Skip to main content

Ecuador May Announce Bond Payment Decision Tomorrow

By Nathan Gill and Lester Pimentel
Feb. 12 (Bloomberg) -- Ecuador may announce tomorrow whether it will make an interest payment on its bonds due Feb. 15, Finance Minister Maria Elsa Viteri said.

Viteri, speaking at a press conference today in Quito, said the announcement may come tomorrow or Feb. 15. Ecuador has a $134 million interest payment due on its $2.69 billion of 10 percent notes maturing in 2030, according to Royal Bank of Scotland.

“I am working all day with the debt assessors, the financial and legal advisers to give the corresponding statements and working on a definitive solution to the debt,” Viteri said. “I will make the appropriate statements at the right time. Everything depends on the latest decisions that we take between today and tomorrow.”

Should Ecuador fail to make the payment, it would be the second time the country defaults on foreign debt in the last three months. In December, President Rafael Correa skipped a $30.6 million payment for the country’s 12 percent bonds due in 2012. Correa has said those securities, along with its 10 percent bonds, are “illegal” and “illegitimate.”

The yield on Ecuador’s notes due in 2030 was unchanged at 29.32 percent at 2:34 p.m. in New York, according to JPMorgan Chase & Co. The bond’s price held at 30 cents on the dollar.

Last month, Ecuador decided to honor its 9.375 percent bond due in 2015 after invoking a 30-day grace. The government views that bond’s legality differently than that of its notes due 2012 and 2030, Viteri said last month.


Popular posts from this blog

Moving to the Suburbs: Reducciones in Recent Latin American Historiography

In 1503, the Spanish monarchy issued its first decree for the resettlement of indigenous groups in the Caribbean so that they would “live together” and “not remain or wander separated from each other in the backcountry.”[1]

As the European conquest spread to North, Central, and South America, these new settlements – known as reducciones and congregaciones in Spanish and descimentos in Portuguese – became sites of forced labor, evangelism, experimental agricultural, and refuge. Through a series of imperial policies decreed over the next decades and centuries of colonial rule, Spanish and Portuguese officials attempted to reshape the New World, including its human and natural landscapes. How colonial historians explain this process and indigenous peoples’ reactions to it is the focus of this essay.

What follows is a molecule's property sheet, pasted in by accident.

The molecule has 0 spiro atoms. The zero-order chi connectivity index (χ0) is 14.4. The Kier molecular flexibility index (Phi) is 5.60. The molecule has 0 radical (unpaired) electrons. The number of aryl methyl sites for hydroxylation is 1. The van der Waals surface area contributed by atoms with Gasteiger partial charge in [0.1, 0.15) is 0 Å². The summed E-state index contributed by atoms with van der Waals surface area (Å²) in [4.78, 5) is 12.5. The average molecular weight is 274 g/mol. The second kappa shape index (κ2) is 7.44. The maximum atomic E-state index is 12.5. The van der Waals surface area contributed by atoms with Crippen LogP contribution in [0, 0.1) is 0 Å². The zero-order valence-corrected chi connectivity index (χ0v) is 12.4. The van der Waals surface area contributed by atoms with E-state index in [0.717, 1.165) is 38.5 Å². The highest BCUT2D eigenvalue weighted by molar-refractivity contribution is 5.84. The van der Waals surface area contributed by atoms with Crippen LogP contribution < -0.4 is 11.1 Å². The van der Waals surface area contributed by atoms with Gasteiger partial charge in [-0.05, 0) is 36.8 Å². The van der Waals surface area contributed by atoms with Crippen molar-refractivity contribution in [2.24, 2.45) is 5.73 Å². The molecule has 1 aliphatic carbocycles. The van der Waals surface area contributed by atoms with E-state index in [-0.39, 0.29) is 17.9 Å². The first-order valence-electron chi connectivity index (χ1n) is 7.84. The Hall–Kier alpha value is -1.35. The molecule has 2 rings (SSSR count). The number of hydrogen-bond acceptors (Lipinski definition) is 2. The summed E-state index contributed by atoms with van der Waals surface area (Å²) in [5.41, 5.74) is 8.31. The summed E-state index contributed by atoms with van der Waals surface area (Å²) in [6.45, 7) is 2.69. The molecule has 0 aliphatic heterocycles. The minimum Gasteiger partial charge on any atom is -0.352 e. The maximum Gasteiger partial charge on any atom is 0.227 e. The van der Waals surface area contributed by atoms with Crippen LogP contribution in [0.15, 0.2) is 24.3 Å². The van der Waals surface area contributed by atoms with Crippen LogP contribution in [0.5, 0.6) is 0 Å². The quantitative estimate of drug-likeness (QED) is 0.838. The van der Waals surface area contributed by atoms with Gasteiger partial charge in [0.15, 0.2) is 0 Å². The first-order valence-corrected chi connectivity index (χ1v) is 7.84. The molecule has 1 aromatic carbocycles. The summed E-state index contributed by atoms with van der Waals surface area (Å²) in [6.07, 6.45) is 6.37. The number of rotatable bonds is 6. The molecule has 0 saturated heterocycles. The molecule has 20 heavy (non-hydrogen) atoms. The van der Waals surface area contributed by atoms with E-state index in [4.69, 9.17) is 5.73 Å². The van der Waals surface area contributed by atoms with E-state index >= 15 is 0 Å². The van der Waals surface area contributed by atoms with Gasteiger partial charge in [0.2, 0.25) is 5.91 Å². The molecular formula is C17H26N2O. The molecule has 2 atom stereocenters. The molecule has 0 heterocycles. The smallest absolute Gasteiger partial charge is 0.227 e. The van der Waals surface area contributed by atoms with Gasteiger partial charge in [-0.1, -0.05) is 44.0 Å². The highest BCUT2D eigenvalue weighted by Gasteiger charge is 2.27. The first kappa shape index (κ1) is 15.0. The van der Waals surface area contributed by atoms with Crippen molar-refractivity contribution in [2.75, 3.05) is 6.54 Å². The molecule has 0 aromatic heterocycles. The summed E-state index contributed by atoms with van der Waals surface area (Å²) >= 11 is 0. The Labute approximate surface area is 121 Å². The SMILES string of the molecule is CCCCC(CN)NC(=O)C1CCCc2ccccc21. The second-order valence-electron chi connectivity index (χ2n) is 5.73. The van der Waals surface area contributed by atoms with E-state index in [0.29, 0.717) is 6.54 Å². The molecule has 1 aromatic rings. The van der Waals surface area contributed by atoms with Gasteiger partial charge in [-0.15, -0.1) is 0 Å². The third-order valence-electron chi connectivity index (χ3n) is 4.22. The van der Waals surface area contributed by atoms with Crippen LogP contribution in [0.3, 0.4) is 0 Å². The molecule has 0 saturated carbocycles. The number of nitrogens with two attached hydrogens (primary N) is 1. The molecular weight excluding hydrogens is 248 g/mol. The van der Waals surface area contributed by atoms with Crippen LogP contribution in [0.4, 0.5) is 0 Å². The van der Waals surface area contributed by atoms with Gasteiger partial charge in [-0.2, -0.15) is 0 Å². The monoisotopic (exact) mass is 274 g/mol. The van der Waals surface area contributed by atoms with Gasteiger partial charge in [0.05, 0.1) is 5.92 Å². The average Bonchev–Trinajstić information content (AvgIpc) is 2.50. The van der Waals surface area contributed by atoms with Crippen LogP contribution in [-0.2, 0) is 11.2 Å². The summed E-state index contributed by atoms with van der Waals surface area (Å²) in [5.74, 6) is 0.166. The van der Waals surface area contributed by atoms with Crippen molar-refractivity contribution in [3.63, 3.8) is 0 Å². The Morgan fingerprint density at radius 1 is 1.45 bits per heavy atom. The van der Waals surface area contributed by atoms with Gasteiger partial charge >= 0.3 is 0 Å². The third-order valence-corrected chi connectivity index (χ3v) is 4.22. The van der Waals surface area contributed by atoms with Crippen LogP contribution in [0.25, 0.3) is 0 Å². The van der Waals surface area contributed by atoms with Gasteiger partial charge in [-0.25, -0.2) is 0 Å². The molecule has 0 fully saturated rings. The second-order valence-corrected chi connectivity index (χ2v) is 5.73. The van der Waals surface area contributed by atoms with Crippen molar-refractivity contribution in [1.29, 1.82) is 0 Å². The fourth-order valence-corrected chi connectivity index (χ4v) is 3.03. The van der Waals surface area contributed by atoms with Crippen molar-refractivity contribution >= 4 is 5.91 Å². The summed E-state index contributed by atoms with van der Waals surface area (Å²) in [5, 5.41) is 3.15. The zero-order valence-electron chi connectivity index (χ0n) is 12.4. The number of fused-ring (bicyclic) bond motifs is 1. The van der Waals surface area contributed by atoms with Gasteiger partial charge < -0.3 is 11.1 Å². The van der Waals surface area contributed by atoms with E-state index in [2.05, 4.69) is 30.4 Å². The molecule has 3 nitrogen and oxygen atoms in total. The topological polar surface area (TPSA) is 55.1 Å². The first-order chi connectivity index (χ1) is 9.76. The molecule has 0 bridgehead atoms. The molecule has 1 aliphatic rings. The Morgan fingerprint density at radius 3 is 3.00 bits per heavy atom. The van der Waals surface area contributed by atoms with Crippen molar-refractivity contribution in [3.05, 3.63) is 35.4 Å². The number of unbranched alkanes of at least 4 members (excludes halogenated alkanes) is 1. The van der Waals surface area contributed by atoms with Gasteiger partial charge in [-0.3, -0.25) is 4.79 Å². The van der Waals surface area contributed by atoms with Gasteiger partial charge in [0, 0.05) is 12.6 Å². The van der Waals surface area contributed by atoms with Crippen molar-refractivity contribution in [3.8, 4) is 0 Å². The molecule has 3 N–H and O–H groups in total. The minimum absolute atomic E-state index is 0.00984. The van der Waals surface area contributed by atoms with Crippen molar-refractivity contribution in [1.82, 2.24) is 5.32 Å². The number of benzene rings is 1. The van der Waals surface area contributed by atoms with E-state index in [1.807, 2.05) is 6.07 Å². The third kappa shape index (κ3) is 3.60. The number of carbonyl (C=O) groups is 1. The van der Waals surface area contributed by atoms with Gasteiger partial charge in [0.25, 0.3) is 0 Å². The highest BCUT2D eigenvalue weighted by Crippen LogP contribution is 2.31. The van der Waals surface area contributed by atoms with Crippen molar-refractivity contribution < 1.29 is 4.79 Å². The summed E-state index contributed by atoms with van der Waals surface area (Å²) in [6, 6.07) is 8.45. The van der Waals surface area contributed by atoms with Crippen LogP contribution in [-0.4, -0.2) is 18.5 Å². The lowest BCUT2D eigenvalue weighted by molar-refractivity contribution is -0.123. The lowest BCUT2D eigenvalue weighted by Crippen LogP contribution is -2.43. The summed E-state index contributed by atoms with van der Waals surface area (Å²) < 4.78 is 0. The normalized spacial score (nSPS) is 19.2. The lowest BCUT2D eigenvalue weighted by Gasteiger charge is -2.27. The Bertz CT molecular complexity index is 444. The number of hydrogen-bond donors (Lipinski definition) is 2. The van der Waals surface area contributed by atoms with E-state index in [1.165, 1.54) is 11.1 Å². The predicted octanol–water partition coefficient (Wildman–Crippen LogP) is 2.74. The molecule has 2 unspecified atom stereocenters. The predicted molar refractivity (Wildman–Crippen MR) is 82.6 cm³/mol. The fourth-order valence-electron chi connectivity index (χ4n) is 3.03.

In a review of the recent historiography of reducciones, several trends emerge that signal a shift in our understanding of the practice. As this paper will show, one common element is that …

"Open" and "Closed" Regionalism Theories

(Apr. 3, 2008) The terms "Open" and "closed" regionalism refer to the degree in which regional blocks allow nonmember nations to access their markets. In this sense, an "open region" is one with few, if any, external trade restrictions while a "closed region" can be defined as one whose external trade policies seek to restrict commerce with nations outside the region.Closed regionalism as practiced in Latin America grew out of the policy suggestions made by UN ECLAC/CEPAL school of dependency theory in the early 1960s. As discussed earlier, proponents of this policy argued that states should form regional alliances with a series of trade barriers against foreign products to foment regional industrialization and assure captive local markets for these manufactured goods. The failure of this system of integration to meet Latin America's economic goals became apparent during the 1980s and was further highlighted by the strong economic performanc…

Greetings From Gringolandia

Bloomberg Businessweek, March 28 — April 3, 2016
Susan Lamy and her husband, Jean Pierre, owned a successful interior design business in Westport, Conn., but they still worried about how they would make ends meet in retirement. “Just paying for the basic necessities was killing us, and we could see that there was no way that we would ever be able to stop working,” says Lamy. 
The search for an affordable retirement spot led the couple to Cuenca, a Unesco World Heritage site in Ecuador’s southern Andes. They settled there in 2013 and now live in a spacious apartment with a terrace overlooking the Yanuncay River. Lamy says she and her husband enjoy a high standard of living in Cuenca for around $2,500 a month, paid for by their Social Security checks: “This seemed to be the best possibility for having a really terrific life on a fixed income.” 
The combination of a subtropical climate, well-preserved colonial architecture, and low cost of living has made Cuenca a magnet for North Ameri…